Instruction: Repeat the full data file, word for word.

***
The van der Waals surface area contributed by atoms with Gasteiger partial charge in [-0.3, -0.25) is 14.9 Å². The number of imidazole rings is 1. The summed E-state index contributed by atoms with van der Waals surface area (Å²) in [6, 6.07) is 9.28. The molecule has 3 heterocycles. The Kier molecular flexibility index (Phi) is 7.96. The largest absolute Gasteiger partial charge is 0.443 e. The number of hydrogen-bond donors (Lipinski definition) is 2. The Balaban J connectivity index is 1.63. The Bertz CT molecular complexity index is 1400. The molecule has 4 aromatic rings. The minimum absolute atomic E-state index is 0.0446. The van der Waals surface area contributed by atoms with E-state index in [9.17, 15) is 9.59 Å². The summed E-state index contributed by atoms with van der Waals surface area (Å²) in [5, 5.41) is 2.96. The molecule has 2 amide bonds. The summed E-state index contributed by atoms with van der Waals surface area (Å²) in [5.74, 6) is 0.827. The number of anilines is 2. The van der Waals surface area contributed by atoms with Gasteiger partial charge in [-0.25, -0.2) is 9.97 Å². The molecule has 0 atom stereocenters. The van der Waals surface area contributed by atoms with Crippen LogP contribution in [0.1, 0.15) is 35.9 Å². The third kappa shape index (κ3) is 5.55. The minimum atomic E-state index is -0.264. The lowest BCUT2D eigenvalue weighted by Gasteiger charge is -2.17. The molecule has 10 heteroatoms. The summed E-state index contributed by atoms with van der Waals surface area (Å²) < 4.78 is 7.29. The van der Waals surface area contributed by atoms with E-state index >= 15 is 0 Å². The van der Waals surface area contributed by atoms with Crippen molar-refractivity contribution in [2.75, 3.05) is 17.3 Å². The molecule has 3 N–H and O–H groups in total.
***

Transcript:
The van der Waals surface area contributed by atoms with Gasteiger partial charge in [-0.3, -0.25) is 14.9 Å². The number of imidazole rings is 1. The summed E-state index contributed by atoms with van der Waals surface area (Å²) in [6, 6.07) is 9.28. The molecule has 3 heterocycles. The Kier molecular flexibility index (Phi) is 7.96. The largest absolute Gasteiger partial charge is 0.443 e. The number of hydrogen-bond donors (Lipinski definition) is 2. The Balaban J connectivity index is 1.63. The Bertz CT molecular complexity index is 1400. The molecule has 4 aromatic rings. The minimum absolute atomic E-state index is 0.0446. The van der Waals surface area contributed by atoms with E-state index in [9.17, 15) is 9.59 Å². The summed E-state index contributed by atoms with van der Waals surface area (Å²) in [5, 5.41) is 2.96. The molecule has 2 amide bonds. The summed E-state index contributed by atoms with van der Waals surface area (Å²) in [5.74, 6) is 0.827. The number of anilines is 2. The van der Waals surface area contributed by atoms with Gasteiger partial charge in [-0.25, -0.2) is 9.97 Å². The molecule has 0 atom stereocenters. The van der Waals surface area contributed by atoms with Crippen LogP contribution in [0.1, 0.15) is 35.9 Å². The third kappa shape index (κ3) is 5.55. The minimum atomic E-state index is -0.264. The lowest BCUT2D eigenvalue weighted by Gasteiger charge is -2.17. The molecule has 10 heteroatoms. The summed E-state index contributed by atoms with van der Waals surface area (Å²) < 4.78 is 7.29. The van der Waals surface area contributed by atoms with E-state index >= 15 is 0 Å². The van der Waals surface area contributed by atoms with Crippen molar-refractivity contribution in [2.75, 3.05) is 17.3 Å². The molecule has 3 N–H and O–H groups in total.